Charles: I know they did some serious digging. You’re dealing with multiple formats. Some of it may be videotape, some of it may be on film. A lot of this stuff is from the ‘50s, ‘60s, ‘70s, right up to today. I know they had to meticulously correct some of the colors, but they also had to get the audio right.

Steve: I think the thing that’s fascinating is getting the rights to use all of that stuff.

Charles: You’ve got multiple major acts that have the rights to their music, or some of it might be owned by a record company. [Weisner] had to go and negotiate to license all their stuff. And it’s entire songs, which is unheard of.

Steve: That’s where it gets very expensive. You usually pay x amount for a certain amount of time. For instance, when we were making the film Cadillac Records, we had to pay your father $50,000 to use ten seconds of one song.

Charles: Oh, of course!

Steve: Little bits of music cost a lot of money.

Paul: That’s the secret. Use the whole song! Maybe that’s how you get it cheaper!

Charles: Nope, no discounts!

Steve: ARC Music owned half [of Berry’s catalog] and Chuck owned half. Chuck was very smart. Most of the artists didn’t own anything

Charles: That wasn’t without a great deal of fight and an excellent lawyer, Bill Krasilovsky.

Paul: He wrote the book.

Charles: He wrote the book. That’s right, Paul.

Paul: This Business of Music.

Charles: This guy was a super-genius. My dad went straight to him and said, “Hey, we need this fixed.” So, some of it’s still shared, but at the same time, that’s better than none of it being shared.

Steve: Having half of something is better than having all of nothing. And your father got his money from the Beach Boys [for “Surfin’ U.S.A.”].

Charles: And the Beatles — John Lennon [for “Come Together”]. However, whereas you would have thought those people would have cut his head off the first chance they get, Brian Wilson said, “Man, Chuck was right.”

Steve: And then they ended up doing a version of “Rock and Roll Music” later on in their career. That was probably one of their last hits.

Charles: He’s basically saying, “I didn’t realize I took something from Chuck Berry and turned it into one of our own songs.”

Steve: Chuck’s music was almost like public domain to most of the kids who were listening.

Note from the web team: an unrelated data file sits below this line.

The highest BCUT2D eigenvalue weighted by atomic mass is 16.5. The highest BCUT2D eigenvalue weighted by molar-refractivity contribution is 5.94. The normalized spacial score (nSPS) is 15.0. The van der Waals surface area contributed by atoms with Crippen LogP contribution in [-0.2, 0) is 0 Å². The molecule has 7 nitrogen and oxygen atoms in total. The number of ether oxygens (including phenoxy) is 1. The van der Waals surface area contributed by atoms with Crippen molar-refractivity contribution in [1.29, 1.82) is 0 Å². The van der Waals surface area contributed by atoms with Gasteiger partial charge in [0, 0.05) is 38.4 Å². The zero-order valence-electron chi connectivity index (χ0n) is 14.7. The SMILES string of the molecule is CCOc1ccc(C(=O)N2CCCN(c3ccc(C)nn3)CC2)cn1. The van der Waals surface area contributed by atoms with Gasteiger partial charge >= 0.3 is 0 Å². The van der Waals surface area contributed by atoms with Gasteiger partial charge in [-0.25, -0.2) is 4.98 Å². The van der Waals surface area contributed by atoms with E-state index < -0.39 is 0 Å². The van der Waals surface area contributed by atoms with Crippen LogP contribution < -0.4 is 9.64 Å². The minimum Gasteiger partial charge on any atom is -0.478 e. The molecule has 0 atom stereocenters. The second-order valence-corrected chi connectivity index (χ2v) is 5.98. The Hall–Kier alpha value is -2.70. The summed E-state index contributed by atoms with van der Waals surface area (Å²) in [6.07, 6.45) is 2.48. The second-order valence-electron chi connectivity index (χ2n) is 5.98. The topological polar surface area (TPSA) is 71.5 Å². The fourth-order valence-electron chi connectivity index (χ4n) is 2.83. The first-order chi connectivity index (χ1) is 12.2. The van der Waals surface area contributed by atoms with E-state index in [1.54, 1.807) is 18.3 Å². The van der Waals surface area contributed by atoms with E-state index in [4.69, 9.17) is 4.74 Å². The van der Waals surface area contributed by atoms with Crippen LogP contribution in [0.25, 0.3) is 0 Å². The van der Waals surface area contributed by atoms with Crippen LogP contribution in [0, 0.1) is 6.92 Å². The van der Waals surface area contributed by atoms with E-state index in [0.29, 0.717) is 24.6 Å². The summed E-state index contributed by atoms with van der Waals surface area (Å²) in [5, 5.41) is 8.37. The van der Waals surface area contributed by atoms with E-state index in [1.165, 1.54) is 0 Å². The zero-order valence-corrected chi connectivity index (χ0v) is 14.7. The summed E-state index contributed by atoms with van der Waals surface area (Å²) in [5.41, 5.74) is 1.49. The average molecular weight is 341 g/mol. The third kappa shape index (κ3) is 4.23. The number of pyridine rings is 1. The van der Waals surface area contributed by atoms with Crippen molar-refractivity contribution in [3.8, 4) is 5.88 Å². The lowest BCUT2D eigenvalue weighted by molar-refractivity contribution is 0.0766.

Paul: It’s like what’s happening today where people think they’re writing their own songs and they’re just taking somebody else’s. Ariana Grande took “Raindrops on roses/And whiskers on kittens,” but it’s from The Sound of Music.

Steve: Most of the records being made now are samples of something that was done in the ‘60s and the ‘70s. People are writing songs from a basis of not writing anything.

Paul: That’s music, though. The rock & roll era is over. Ron [says] the same thing. Live performance doesn’t happen anymore.

Steve: It’s funny, because how do you make most of your money these days? It’s by playing live because there’s so little revenue in the record business anymore. But when you go see people play live, most of it isn’t live. You’re not going to see people play music. You’re going to see a production. When you go see a big solo artist or something, you’re going to Barnum & Bailey Circus, really. It’s not like you’re going to see Joni Mitchell. You’re going to see an elephant, somebody with a trapeze…

Charles: With some music that just happens to be around it.

Morgan: So what was a Chuck Berry concert in contrast?

Paul: A musical performance. Where people are making music.

Steve: I haven’t given up hope yet completely. Rock & roll will never die.

Charles: It’s still got a pulse.

Paul: OK. I’m going to take that from you two guys as fact.

Morgan Enos is a musician, essayist and music journalist specializing in classic rock. He records and performs as Other Houses and has bylines in BillboardHuffPost, the Recording Academy, Vinyl Me, Please, TIDAL and more. He is also the co-founder and editor of North of the Internet, a series of conversations with creative people. He can be found at his website.